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When a Fictional Monster Came To Life…Well, Almost…

It’s rare that a story of a monster crosses paths with the world of government and the military. But, that’s exactly what happened when it came to the matter of a massive, mysterious creature – or, rather, an alleged massive, mysterious creature – which is said to have surfaced in the late 1990s. It quickly became the subject of deep interest to no less than the United States Navy. To fully understand the controversy, and how and why it all began, it’s necessary to go back in time to the 1960s, when the Cold War was still in full force. It was in that decade that the Navy quietly and carefully established a top secret program known as SOSUS. It stood for Sound Surveillance System. Essentially, it was a vast network of underwater microphones that spanned much of the planet and which were designed to monitor for the movements of Russian submarines – and particularly so those that were equipped with atomic weapons. Today, the Cold War – as it was back then – is over. But, the world is still a dangerous place. Maybe even more so than back in the old days when we had only one enemy to worry about: the Soviets. Of course, the fact that the Russians are flexing their muscles again does not bode well for the future.  As a result, detectors still exist, and they are still picking up on sound waves in what is termed the Deep Sound Channel.

It’s not just Russian (and, today, Chinese) subs that the U.S. military has recorded on its SOSUS equipment. Ships, earth-tremors, and even whales have been detected by the highly sophisticated technology. It is technology that has been significantly improved upon since the old days and which is now overseen by the National Oceanic and Atmospheric Administration (NOAA), which is a section of the government’s Department of Commerce. All of which brings us to a certain, deeply puzzling, event that occurred in 1997. That was the year in which NOAA recorded a very weird, and very large, “something” in the waters of the South Pacific Ocean, west of South America’s most southern tip.

Whatever “it” was, it certainly caught the attention of NOAA and the military, who nicknamed the anomaly as “Bloop.” Whatever Bloop was, he, she or it was of a certain amplitude to be picked up on tracking equipment more than 5,000 kilometers from where its movements were recorded. More intriguing, within both NOAA and the Navy there were those who suspected the signature was suggestive of Bloop being a massive, unknown animal, such as a squid of unparalleled proportions. Back then, there were excited conversations in the field of Cryptozoology; they were conversations which gave hope to some that – just perhaps –   H.P. Lovecraft’s Cthulhu and / or the legendary Kraken were not just the stuff of fiction, after all.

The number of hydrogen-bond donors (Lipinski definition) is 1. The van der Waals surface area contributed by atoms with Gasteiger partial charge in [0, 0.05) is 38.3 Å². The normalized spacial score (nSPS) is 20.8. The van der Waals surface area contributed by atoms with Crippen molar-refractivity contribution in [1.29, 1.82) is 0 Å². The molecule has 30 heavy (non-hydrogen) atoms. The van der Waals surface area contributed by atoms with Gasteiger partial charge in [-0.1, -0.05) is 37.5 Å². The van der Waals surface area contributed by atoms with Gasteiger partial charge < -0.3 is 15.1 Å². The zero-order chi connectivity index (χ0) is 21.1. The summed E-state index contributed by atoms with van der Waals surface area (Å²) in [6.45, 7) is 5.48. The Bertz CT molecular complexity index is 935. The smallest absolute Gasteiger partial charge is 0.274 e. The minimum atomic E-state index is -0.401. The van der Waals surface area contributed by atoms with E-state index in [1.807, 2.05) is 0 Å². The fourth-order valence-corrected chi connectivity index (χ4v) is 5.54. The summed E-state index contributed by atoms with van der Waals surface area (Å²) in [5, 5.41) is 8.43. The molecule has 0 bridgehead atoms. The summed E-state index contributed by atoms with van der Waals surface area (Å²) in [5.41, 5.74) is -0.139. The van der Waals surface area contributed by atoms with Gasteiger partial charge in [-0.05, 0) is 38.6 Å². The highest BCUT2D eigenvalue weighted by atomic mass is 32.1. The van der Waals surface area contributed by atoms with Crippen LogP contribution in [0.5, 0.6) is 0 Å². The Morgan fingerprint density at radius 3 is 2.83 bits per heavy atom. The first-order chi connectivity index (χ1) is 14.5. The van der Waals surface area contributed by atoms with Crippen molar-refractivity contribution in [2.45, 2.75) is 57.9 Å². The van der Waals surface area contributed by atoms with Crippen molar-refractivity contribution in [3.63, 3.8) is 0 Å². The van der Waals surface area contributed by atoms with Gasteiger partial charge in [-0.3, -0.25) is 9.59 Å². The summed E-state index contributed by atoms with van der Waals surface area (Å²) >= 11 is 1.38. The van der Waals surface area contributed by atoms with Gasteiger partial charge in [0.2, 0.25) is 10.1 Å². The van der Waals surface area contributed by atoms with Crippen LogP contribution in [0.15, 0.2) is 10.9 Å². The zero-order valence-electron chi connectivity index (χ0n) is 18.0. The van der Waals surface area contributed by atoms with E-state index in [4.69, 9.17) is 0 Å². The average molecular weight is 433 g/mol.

When the media latched onto the story, NOAA admitted that this was far from being the first occasion upon which such anomalies had been detected in the world’s oceans. Each and every one of them had been given specific names, including Whistle, Upsweep, Train, and Slowdown. As for NOAA’s stance on the matter of Bloop today, the prevailing theory within the agency is that Bloop was nothing weirder than a large iceberg that was beginning to collapse, and which provoked the sounds that were recorded and provoked so much debate. True or not, the legend of Bloop lives on, perhaps even still giving hope to some that Cthulhu is something more than just fiction.

My opinion on all of this? I’m inclined to go with the iceberg theory. Admittedly, it would be cool to think that something like Cthulhu just might be lurking deep in our oceans. H.P. Lovecraft described his famous creation like this: “A monster of vaguely anthropoid outline, but with an octopus-like head whose face was a mass of feelers, a scaly, rubbery-looking body, prodigious claws on hind and fore feet, and long, narrow wings behind.” To be sure, it would be an amazing sight to see such a beast surface from the ocean depths. But, really, what’s more likely: a huge, monstrous beast or an iceberg? I’ll tell you: an iceberg.

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Nick Redfern works full time as a writer, lecturer, and journalist. He writes about a wide range of unsolved mysteries, including Bigfoot, UFOs, the Loch Ness Monster, alien encounters, and government conspiracies. Nick has written 41 books, writes for Mysterious Universe and has appeared on numerous television shows on the The History Channel, National Geographic Channel and SyFy Channel.
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